FIG. 2 shows a preferred embodiment of a radial array 12 according to the invention. The shown radial array 12 is circular in shape but may be semicircular or any geometric shape that defines a radial pattern of an isolator portion 26 with a center aperture 34 surrounded by eight radially disposed apertures 36 about the center aperture 34. Depending upon the application, the number of radially disposed apertures 36 about the center aperture 34 may vary. The center aperture 34 of the isolator portion 26 is for receiving and isolating a light source, such as a LED (light emitting diode) 22. The eight radially arranged apertures 36 about the center aperture 34 are for receiving and isolating light receptors, such as photo transistors or photo diodes 24.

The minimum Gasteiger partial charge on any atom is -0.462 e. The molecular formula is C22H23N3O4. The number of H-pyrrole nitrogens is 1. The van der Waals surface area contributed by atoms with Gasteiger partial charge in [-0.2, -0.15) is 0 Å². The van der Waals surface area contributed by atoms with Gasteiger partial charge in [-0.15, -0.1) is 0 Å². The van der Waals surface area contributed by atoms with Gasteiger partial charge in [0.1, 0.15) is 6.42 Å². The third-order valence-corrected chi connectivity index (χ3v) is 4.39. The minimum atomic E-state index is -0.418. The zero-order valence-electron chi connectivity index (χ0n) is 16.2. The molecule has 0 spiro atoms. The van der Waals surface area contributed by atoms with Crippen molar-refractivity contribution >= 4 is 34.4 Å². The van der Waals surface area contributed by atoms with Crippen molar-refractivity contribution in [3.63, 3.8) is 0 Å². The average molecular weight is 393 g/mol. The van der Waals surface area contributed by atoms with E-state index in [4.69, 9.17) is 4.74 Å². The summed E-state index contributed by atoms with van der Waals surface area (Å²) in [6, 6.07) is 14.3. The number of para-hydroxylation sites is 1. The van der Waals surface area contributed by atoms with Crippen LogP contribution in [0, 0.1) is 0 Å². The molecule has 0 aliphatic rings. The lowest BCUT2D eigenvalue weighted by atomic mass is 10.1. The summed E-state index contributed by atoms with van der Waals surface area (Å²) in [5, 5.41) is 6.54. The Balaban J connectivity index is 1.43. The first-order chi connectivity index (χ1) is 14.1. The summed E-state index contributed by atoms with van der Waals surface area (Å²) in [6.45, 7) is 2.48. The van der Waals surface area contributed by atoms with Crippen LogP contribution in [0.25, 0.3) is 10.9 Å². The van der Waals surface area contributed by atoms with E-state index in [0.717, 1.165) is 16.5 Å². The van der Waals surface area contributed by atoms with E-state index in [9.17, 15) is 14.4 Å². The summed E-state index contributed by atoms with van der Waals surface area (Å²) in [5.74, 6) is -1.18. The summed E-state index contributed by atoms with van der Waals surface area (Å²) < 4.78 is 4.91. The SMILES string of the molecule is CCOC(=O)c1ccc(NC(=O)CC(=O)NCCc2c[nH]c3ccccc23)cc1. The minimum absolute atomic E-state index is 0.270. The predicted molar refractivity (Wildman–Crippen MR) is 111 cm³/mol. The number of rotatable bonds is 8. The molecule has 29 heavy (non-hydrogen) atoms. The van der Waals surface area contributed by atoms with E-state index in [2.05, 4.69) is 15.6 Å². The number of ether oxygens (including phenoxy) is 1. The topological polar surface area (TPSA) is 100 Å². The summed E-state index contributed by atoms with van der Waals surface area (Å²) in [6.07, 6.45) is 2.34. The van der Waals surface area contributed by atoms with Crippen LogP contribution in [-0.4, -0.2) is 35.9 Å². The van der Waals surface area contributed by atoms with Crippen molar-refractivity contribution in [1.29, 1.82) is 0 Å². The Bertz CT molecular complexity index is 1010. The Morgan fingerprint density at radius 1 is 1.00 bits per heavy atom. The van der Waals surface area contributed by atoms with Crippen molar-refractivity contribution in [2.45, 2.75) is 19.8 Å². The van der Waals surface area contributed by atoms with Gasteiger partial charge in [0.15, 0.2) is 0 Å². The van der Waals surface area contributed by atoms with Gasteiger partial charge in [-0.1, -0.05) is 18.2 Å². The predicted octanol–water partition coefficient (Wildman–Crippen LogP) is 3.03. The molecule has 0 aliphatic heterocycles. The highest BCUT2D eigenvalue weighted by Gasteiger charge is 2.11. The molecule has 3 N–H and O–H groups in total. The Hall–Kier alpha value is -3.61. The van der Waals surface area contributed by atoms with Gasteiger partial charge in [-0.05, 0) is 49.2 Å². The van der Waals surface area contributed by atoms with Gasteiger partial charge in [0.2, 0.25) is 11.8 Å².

The isolator portion 26 may be :made of any opaque material. The phototransistors 24 are set within the isolator portion 26 of the radial array 12. Each phototransistor 24 is surrounded on four sides by the opaque material of the isolator 26. The LED 22 is surrounded by the opaque material of the isolator 26 as well. The isolator portion 26 is designed so that a light director 14 spaced from the radial array directs light, visible or infrared, from the LED 22 to one or two of the phototransistors 24 at one time. The isolator portion 26 also keeps ambient light from exciting the phototransistors 24 unintentionally. The isolator portion 26 may be separately adhesively bonded to a circuit assembly, such as a flexible circuit or PCB 18. Signals from the phototransistors 24 may be directly outputted to a microprocessor or controller of the radio by circuit lines running underneath the radial array 12 and to the microprocessor or microcontroller. A common transparent epoxy such as a glob top or other suitable material covers the LED 22, phototransistors 24 and wire bonds as a protective coating.